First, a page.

Late in the evening Curly Head and his 2 Sons arrived almost starved they had left his eldest son 3 women and 4 children before day light this morning unable to travel and had come for me to send people to bring them to the House, they have been very ill off for living for a long time past and are much reduced by hunger.
The plight of these people was hardly unique, as incidents like theirs were recorded time and again in the post journals. Hunting was a precarious occupation where a couple of wrong moves could mean starvation or death, with only the timely intervention of the HBC to save a hunter down on his luck. In this case, supplies were sent, and on February 26, the “two Indian Families who have been starving reached the House.” They were “altogether 11 in Number” and would have included Curly head and Muminawatum, their wives, Curly Head’s two sons, possibly the third son Tepwatum, who may still have been a child at this time, and three of Muminawatum’s children.
The family was sufficiently recovered after its ordeal to be off by 3 March 1826, presumably back to the hunting grounds around Limestone River. They had better luck this time, because they were back at the fort with their furs on April 30 and hired to haul timber for the post on May 2. However, they faced the same problems of hunger the following winter. On 11 January 1827, two of Curly Head’s sons arrived from Mossy Bay with a few furs, but complained of “starvation” at their camp. The post manager hired them to take the Red River letters to Cumberland House, presumably to provide them with a little extra income.
During the late 1820s and 1830s there were numerous references to Curley Head and his family, most of them indicating that they were hunting in the vicinity of Grand Rapids or Cedar Lake. In June 1828, for instance, “Curley Heads sons” arrived at Norway House from “the Big Fall” with “a Good many Skins principally rats.” In October 1831, “Two Indian lads sons of curleyhead arrived from the grand Rapid in order to take their fall debts.” In the spring of 1832, “Hoggee” [Price Isham] was sent from the post “with Supplies of ammunition to Curly Heads party at the Grand Rapid and to bring back their winter hunts.” In September 1832, “Curly Head and his Sons went off to the Grand Rapids after getting their winter Supplies” and in March 1833, “Sent Hoggee and Custatag off towards Moose Lake to look after Curly Heads band with supplies of Ammunition, and to bring home the few furs they might have collected in course of the winter. They returned in April “with 170 Made Beaver in Furs.”
After the difficulties they had faced in the mid-1820, Uchigun’s family seemed to have had a change of fortune, perhaps because of an upswing in the numbers of muskrats that flourished in cycles in the marshlands around Grand Rapids, Cedar Lake, and Moose Lake. Their luck continued into February 1835, when “PapatheKess and 4 young lads of Curly heads band came in from the Grand Rapids with 488 Skins in Furs, chiefly Musk Rats.” In June, “Curly head with his band arrived from the Grand Rapid with [an additional] 200 Skins in Furs.”
In the fall, they took their winter supplies and headed off to the Grand Rapid as usual, but on 12 February 1836, “Eacabamass came in from Curly heads band, who are tenting near the Limestone Bay, starving and doing very little in the way of hunting Furs.” The HBC journalist further explained that “the Band although good hunters has been unfortunate this winter by not killing animals have starved a great part of it Consequently have made very poor hunts in furs.” This reference is interesting because it indicates that the band hunted big animals like moose in order to sustain itself and hunted muskrats in order to purchase the other things it needed from the HBC store. The Company immediately sent supplies via “T.Harper with Johny Oik [Oig]”, so that they could commence marten hunting, and when they returned on February 27, they brought “200 Skins in Furs” as well as “120 lbs meat,” which Curley Head’s band had obtained in the interim. In May, Curley Head with one son and Papathakus” was tenting at “lime Stones Lake” while the rest of the band was “out at Cedar Lake for the purpose of making a Spring hunt in Rats about the borders of Moose lake.” The post manager at Norway House supplied them with ammunition and other supplies and on 23 June 1836, “Curley Head and band arrived with 5 large Bears 2 Cubs 60 Martens 610 Musquash 10 Otters 6 Red Foxes 1 Cross Fox 10 Minks 6 Cats 3 fishers & 4 Beaver.”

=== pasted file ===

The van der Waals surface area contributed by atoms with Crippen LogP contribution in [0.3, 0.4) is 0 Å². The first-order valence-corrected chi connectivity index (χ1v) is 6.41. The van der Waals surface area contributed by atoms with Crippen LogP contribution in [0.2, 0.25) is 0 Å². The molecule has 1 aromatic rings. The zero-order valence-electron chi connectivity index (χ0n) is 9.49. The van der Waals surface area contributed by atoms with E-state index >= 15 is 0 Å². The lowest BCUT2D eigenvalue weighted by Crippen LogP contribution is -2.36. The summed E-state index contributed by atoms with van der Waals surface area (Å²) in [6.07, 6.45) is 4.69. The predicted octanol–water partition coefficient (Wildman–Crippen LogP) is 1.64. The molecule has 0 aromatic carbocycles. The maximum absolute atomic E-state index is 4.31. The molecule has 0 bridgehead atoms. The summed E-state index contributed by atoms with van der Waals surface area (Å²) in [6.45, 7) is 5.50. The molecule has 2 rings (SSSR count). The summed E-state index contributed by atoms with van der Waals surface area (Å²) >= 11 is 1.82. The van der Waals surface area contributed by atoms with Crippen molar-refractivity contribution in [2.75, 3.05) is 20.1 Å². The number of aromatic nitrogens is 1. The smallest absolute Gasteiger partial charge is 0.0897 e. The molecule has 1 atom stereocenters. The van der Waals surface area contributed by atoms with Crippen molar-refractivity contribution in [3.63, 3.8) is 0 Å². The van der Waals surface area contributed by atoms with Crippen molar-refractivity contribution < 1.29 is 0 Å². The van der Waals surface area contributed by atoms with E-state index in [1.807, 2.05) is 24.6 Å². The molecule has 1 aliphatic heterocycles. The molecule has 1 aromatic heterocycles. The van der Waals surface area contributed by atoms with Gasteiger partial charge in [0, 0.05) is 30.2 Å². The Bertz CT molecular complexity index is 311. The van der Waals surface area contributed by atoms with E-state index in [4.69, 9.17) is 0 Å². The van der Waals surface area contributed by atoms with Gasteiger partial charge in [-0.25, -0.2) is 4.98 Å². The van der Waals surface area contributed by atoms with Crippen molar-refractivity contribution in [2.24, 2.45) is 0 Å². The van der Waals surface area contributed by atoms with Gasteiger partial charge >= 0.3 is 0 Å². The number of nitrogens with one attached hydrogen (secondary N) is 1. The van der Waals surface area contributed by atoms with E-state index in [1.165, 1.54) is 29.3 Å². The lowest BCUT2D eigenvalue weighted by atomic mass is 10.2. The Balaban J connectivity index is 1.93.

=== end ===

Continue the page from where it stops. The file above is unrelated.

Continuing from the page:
As a reward for their efforts, the manager gave them “a good Bouse of Rum” and reported the following day that “The Indians continue to enjoy themselves.” The giving of alcohol to the hunters was an old custom that had been instituted in the earliest days of the trade on Hudson Bay and continued well into the nineteenth century. Only the influence of the missionaries and the disapproval of Victorian society finally brought the practice to an end, but the negative impact it had on the aboriginal culture took much longer to eradicate.
By 1838, “Curly Head” and his wife were listed on the HBC census without dependents, indicating that all his children were adults by this time. We have no evidence of his reaction to the arrival of the Methodist missionaries at Norway House, but there is no record that he was ever baptised. In 1852, he was still alive and living at Rossville, “the old village Chief,” according to the HBC post journalist, who added that he was “looking smarter than usual, tho he has nearly lost power of speech. A medical doctor might have diagnosed minor strokes as the cause of this symptom, and perhaps this eventually caused his death. He was not a man of fame and great fortune. The only legacy he was able to leave behind was his family, some of whose descendants remain in Norway House to this day, while others have gone elsewhere. If any of them happens upon this short biography of his life, they will gain a greater appreciation for the life of one of their ancestors, who faced great physical challenges in his life, yet survived them all to live into old age.